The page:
Allandoo Pheasantry
Proprietors: Alan Downie & Zoe A. Hunter
E-mail: zoeah@btconnect.com

Grey Peacock Pheasant

Grey Peacock Pheasant

(Polyplectron bicalcaratum)

Grey Peacock Pheasant

The peacock pheasants get their name because of the "eyes" or ocelli on their plumage. They are the smallest of the pheasants and because they are not as hardy as many of the other pheasant species, should have a heated shelter for the worst of our winter weather. We only use 120 watt tubular heaters. These give enough heat to keep the shelters frost free and are inexpensive to run. The Grey Peacock Pheasant does well in a small - medium sized aviary so would be fine for anyone with a smaller garden. We would not keep any of our birds in an aviary smaller than 12' X 12' but, although a bigger pen would obviously be better, this size would be adequate for a pair of Peacock Pheasants.
The Grey Peacock Pheasant starts to breed in late February - March with younger birds in their first breeding season usually being later than any older birds. They can sometimes breed in their 1st year but it is not unusual to have to wait until their second year to get fertile eggs. They only have two eggs in a clutch but will lay a few clutches in the season.
The peacock pheasants are among the most insectivorous of the pheasants enjoying all kinds of live food which they have on a daily basis. Our peacock pheasants also have a good helping of fruit with some grain and like all our birds they appreciate a few peanuts added to the ration. They also enjoy cooked egg and cat biscuits on occasion. We include plants in their aviaries which for at least part of the year encourage many insects into the lair. Some of the plants we use are: fennel, egg plant, nasturtium, clover, buddleia and many others especially native ones including weeds.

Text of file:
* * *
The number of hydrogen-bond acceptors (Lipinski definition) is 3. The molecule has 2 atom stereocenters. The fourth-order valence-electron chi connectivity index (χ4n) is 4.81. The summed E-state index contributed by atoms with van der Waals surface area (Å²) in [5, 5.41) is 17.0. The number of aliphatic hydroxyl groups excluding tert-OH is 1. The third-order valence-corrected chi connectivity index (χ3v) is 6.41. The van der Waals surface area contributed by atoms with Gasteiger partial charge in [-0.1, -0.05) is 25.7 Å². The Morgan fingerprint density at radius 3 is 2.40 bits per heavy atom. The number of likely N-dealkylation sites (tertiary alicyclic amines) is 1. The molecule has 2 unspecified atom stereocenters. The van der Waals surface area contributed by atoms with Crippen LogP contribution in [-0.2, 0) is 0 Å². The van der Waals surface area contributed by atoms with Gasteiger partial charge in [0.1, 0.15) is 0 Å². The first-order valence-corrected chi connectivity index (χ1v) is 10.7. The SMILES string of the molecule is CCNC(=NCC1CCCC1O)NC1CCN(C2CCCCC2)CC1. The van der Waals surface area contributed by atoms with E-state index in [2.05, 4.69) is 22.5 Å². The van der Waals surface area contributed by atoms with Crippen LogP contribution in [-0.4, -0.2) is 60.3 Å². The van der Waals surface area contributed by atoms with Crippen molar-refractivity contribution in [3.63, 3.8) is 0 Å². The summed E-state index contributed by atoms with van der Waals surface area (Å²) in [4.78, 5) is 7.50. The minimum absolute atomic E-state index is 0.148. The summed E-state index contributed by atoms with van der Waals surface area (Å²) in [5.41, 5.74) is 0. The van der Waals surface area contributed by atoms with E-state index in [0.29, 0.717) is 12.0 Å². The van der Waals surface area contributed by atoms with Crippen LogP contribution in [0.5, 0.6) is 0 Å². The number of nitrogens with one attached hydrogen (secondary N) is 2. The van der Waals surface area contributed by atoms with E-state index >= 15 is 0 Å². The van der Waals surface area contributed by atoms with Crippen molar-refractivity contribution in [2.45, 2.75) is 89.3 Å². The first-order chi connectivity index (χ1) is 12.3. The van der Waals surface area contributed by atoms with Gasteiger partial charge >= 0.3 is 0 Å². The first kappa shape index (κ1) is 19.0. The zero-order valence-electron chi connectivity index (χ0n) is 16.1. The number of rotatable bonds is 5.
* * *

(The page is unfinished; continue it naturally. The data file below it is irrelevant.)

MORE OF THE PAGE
We have never had any problems pairing these birds as they are very docile and will always accept whatever partner they are given. They are lovely little birds which are not as delicate as they look. They certainly become much hardier after their first winter.
They can be quite tame eating from your hand and the cock puts on a wonderful display for his partner (and often guests to his aviary) showing off all his beautiful plumage. He spreads his wings and tail to their fullest behind him and leans forward with his crown feathers facing forward over his beak. He will also often raise his wings and tail in a side on display.
I'm sure these extremely endearing little birds would be a joy for any animal lover to keep.

Allandoo Pheasantry
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